Crayon Shinchan, Vol. 3
Chris: Ah, more hilarious vulgarity and 5-year-old shenanigans, courtesy of creator Yoshito Usui. Can’t wait.
Chris: Emma author Kaoru Mori moves forward in time from the Victorian era to the Edwardian for yet another shojo romance involving English servants. I know Emma had a pretty well-established fan base, so I imagine quite a few folks will be eager for this book.
Storming Paradise #1 (of 6)
Kevin: This Wildstorm miniseries, by Chuck Dixon and Butch Guice, offers revisionist take on World War II as mishap prevents the United States from developing the atomic bomb, thereby forcing an invasion of Japan.
Amazing Spider-Man #564
Kevin: I don’t follow this title, but I’m interested to see how writers Marc Guggenheim, Bob Gale and Dan Slott pull off this Rashomon-style tale, told from three perspectives.
The Boys #20
Chris: Ah, more hilarious vulgarity and 35-year-old shenanigans, courtesy of creators Garth Ennis and Darrick Robertson. Can’t wait.
Lucky Vol. 2 #2
Chris: This is the latest issue in Gabrielle Bell’s ongoing pamphlet series for Drawn and Quarterly. I’ve talked about Bell quite a bit before and I don’t know what to add other than to emphasize that she’s an important and entertaining cartoonist, and you do yourself a disservice if you ignore her work.
Cowa, Vol. 1
Chris: I’m not a huge Akira Toriyama fan. I haven’t, for example, read any of the Dragon Ball books. I do, however, adore his breakthrough series, Dr. Slump, and this latest book, about a cute little bunch of monsters, seems to be in the same vein, which is enough to raise my interest.
Fairy Tail, Vol. 3
Kevin: It’s little surpise that Hiro Mashima’s shonen fantasy-comedy-adventure has proved so successful for Del Rey Manga: It’s fast-paced and playful with an intriguing setting, likable cast, and plenty of twists and turns. Want a second opinion? Chris liked the first two volumes, too.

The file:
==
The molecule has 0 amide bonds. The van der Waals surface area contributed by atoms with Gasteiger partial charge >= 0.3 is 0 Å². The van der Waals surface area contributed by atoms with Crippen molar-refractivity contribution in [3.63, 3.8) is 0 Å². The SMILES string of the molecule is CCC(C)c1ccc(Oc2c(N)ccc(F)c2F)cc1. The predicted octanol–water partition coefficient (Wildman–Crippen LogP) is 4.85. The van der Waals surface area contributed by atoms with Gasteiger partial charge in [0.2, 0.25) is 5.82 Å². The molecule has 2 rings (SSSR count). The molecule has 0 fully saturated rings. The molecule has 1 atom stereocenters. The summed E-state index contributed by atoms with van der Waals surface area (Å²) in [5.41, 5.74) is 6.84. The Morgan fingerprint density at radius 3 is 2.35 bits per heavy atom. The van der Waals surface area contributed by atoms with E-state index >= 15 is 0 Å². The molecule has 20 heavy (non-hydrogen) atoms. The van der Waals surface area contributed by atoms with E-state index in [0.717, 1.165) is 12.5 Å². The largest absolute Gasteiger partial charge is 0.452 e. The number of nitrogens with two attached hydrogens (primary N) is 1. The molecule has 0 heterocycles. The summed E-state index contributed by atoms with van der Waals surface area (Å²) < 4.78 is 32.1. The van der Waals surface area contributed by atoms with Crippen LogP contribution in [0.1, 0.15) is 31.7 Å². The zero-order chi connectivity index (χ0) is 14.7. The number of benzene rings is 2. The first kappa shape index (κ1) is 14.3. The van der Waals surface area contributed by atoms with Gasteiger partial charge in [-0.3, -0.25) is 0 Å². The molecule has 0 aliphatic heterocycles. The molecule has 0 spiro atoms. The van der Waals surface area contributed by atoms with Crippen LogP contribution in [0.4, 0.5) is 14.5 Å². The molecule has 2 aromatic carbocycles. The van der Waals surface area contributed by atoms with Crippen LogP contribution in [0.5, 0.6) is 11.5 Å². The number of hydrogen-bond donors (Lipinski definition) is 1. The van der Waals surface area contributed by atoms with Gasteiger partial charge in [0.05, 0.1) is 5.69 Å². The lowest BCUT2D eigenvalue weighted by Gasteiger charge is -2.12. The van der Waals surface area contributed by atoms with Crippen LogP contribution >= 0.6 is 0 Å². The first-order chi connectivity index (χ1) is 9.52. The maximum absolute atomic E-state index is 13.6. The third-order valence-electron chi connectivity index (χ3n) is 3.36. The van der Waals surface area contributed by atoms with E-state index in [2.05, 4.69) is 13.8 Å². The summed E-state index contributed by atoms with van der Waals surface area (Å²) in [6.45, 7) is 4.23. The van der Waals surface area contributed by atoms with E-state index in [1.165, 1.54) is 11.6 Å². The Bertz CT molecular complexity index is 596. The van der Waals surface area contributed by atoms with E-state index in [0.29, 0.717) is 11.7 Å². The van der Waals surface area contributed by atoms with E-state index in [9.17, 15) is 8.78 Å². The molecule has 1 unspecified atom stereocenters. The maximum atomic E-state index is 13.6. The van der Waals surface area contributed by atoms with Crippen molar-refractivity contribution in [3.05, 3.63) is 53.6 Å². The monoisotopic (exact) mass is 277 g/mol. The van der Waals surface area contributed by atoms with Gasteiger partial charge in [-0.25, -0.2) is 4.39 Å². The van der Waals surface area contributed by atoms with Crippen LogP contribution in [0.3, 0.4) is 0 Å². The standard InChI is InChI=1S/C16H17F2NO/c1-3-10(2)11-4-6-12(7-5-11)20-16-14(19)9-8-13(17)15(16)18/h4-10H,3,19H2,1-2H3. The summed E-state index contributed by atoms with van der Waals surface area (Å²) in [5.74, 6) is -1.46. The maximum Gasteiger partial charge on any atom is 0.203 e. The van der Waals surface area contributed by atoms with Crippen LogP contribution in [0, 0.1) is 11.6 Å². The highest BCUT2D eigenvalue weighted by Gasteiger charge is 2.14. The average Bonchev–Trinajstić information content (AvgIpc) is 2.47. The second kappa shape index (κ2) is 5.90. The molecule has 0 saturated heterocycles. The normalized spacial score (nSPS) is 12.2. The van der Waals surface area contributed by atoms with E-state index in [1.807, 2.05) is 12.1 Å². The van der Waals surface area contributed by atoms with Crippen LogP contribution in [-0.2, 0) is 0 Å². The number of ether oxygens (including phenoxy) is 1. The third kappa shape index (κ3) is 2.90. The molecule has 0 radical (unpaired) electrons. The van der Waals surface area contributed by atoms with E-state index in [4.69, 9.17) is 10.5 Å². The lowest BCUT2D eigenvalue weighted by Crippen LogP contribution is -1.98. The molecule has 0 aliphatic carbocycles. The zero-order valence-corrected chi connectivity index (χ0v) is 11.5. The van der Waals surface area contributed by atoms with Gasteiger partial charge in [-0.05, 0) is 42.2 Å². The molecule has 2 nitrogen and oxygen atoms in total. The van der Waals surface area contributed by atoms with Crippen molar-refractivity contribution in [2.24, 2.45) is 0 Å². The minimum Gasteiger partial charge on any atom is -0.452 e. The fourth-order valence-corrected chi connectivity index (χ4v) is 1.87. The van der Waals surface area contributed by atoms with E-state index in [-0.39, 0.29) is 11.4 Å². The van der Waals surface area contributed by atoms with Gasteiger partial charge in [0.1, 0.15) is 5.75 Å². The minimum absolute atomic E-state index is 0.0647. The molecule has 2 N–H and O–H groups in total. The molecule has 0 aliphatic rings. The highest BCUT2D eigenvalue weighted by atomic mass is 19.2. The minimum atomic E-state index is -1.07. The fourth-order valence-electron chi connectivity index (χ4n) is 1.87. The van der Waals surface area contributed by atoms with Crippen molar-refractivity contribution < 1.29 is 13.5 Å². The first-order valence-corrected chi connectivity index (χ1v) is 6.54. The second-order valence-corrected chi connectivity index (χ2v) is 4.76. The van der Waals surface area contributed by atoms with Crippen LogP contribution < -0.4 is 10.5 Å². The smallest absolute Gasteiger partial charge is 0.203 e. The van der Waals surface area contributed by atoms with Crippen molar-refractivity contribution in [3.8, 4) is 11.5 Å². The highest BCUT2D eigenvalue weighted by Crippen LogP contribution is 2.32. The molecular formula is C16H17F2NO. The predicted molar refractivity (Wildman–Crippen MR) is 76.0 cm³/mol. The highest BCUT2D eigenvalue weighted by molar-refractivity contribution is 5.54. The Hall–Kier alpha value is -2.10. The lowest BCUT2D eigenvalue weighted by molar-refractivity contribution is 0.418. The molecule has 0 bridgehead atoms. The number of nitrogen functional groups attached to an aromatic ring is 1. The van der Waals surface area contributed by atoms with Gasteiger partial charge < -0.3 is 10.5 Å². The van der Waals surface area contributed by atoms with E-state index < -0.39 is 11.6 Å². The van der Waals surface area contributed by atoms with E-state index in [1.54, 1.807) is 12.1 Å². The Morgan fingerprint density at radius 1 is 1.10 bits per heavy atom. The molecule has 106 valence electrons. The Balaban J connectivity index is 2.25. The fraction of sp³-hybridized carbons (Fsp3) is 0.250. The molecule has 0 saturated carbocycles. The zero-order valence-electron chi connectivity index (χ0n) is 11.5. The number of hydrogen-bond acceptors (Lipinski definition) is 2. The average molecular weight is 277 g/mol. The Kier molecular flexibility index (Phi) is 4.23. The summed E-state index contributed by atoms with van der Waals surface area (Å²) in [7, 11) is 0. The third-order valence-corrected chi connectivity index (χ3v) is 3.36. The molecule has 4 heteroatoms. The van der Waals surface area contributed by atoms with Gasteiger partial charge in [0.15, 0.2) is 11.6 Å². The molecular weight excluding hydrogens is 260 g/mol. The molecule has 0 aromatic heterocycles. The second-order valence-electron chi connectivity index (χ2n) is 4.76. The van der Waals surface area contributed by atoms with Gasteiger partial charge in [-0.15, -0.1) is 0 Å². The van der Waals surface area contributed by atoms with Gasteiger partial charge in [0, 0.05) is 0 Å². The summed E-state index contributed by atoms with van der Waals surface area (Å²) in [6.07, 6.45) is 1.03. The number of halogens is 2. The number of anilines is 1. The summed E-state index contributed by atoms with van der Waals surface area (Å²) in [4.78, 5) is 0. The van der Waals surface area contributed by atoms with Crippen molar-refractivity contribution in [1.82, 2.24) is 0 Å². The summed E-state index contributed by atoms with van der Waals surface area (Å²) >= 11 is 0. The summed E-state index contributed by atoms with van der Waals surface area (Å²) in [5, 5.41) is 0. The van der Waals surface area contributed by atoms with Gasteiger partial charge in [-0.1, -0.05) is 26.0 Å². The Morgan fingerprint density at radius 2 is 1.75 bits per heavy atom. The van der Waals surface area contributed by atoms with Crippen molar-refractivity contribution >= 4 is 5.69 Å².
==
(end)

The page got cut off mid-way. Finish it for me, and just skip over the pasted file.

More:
Gun Blaze West, Vol. 2
Kevin: I didn’t enjoy the first volume of Nobuhiro Watsuki’s Western adventure quite as much (though I really wanted to). I think maybe the “I’m going to be the best ___ ever!” elements, common in so many shonen adventures, just wore too thin too quickly. Still, I’ll give the second volume a try.
In Odd We Trust
Chris: OEL creator Queenie Chan and best-selling author Dean Koontz join forces. I did not like this book one bit.
Tezuka’s Dororo, Vol. 2
Chris: Another brilliant volume in the ongoing story of a swordsman out to reclaim the various body parts that demons stole from him. I think what I’m in awe of here isn’t so much the characters or storyline as much as it is Tezuka’s utterly brilliant pacing. The way he builds tension or gives you a sense of place before cutting to the action. It’s just utter genius.
Fruits Basket, Vol. 20
Naruto, Vol. 30
Chris: The two biggest heavy-hitters in the manga revolution take to the streets, and the bestseller lists.
Station #1 (of 5)
Kevin: Boom Studios, Johanna Stokes and Leno Carvalho roll out this thriller that’s probably being shopped around Hollywood as I type this: Astronauts from five countries are sent to an international space station, where one of them ends up dead. Is it an accident, sabotage or … murder? Hey, I’d watch it. And read it.
Absolutely Fabulous — Absolutely Everything DVD Box Set
Chris: You know, I can’t afford this at all, and I know there’s no way my comic store would stock such an item. Still, I kind of wish it would.
Kevin: I’d never have pegged Chris as an Ab Fab fan.
The full list of titles shipping this week can be found here.